Q: Right. What was your family like back then? Do you have siblings?

AD: I had two brothers and a sister. We lived on Monroe, 5800 block of Monroe. Lived there up to the time I got married. Then when I got married we moved to Des Plaines for about three years and just always wanted to get back to Morton Grove, because everything we did was here. So once we could afford it we bought a little bungalow on Mason Avenue and been there ever since. Probably been there 35 years now, 40 years.

Q: Did you have any favorites subjects in school or things you liked to do?

AD: No, not really. I went to St. Martha’s up to about fifth grade, then I think they asked me to leave. Always battling a little bit. Then went to a school in Chicago around Devon and California, St. Timothy’s. And I think eighth grade they asked me to leave. So I finished up at Lincoln.

Q: So a little bit of a troublemaker?

AD: Yeah. I don’t know if I was so much trouble, but always battling somebody. Always fighting somebody. I was fine if they left me alone; I’d leave them alone. Then you get a little bit smarter when you get older. But school, I wasn’t really a student. Went to high school, went to St. George in Evanston. They were closing, so in my junior year I transferred to Niles West. I actually dropped out of high school. So then from there I think I got a job at Monogram Models on Waukegan and worked there about six months and was able to hook up with the Village in about 1969. So I got that job and worked there about four months then joined the Air Force National Guard. Then through that I finished high school through a GED and continued with the village.

Q: What year was that?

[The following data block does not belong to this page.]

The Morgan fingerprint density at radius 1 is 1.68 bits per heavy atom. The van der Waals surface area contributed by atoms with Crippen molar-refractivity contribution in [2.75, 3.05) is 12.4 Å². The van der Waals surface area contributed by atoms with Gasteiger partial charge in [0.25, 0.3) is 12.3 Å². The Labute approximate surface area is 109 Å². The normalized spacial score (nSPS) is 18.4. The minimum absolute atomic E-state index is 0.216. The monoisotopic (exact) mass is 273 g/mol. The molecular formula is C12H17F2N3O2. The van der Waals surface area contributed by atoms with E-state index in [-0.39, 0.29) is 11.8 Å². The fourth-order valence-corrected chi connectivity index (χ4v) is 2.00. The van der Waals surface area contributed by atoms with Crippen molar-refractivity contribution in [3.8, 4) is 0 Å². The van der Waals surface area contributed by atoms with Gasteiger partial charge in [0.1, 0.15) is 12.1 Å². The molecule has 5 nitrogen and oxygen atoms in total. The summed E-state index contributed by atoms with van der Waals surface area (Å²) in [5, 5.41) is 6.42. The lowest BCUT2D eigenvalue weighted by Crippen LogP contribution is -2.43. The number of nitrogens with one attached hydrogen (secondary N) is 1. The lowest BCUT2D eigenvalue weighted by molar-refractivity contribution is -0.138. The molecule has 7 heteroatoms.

AD: 1969. September ’69 is when I started with the village. I think March of 1970 is when I went in the Air Force.

Q: OK, so that’s Vietnam.

AD: Vietnam era, but National Guard; we weren’t sent to Vietnam. We were just all local. Spent a lot of time in Colorado and Mitchell Field in Milwaukee.

Q: How long were you in the Air Force?

AD: Nine years. I reenlisted for three. I actually wanted to stay in for 20, but I could never get a security clearance. Nothing I ever did, but my father and grandfather, so. So the highest rank I could ever achieve was sergeant and couldn’t go any higher with no security clearance. But I still liked it and stayed in for three more years and then I figured, I can’t go anywhere so might as well just get out. And that was it.

Q: So then you were working for the village?

AD: Yeah. And actually in the National Guard you’re still here. You’re kinda that weekend warrior type thing. You go for two weeks in the summer camp or winter. Otherwise it’s one weekend a month. So that’s really what we did.

Q: So what sort of work were you doing for the village when you started?

AD: When I first started I think I was shoveling asphalt on the streets and alley crew. And from there I think they had an opening for a street sweeper operator, so I did that for a couple of years. Then I think I went back to the streets and alley crew as a foreman. Then after my first son was born I could remember begging to get on the water and sewer department just because they were the only ones that made any overtime. So I did that for a couple of years and then I can remember begging to get off the water and sewer department. (Laughter) Because it was just brutal in the winter. Oh my God it was horrible. I was young and could do it.

From there there was an opening at the pumping station. So I ended up going there. Most of my career, really, was there. Then I ended up the division superintendent of the pumping stations and then took over the whole water and sewer department. I was there when they offered me the position of director of public works. So I’ve been doing that since 2003 now.

Q: Yeah, you’re the guy that makes sure everything works (laughter).

AD: We try. We do our best.

Q: Right, things happen. But I think, myself included, people don’t really know how this stuff really works. So water and sewer was one thing you wanted to get on because of the overtime. What was that job like day to day?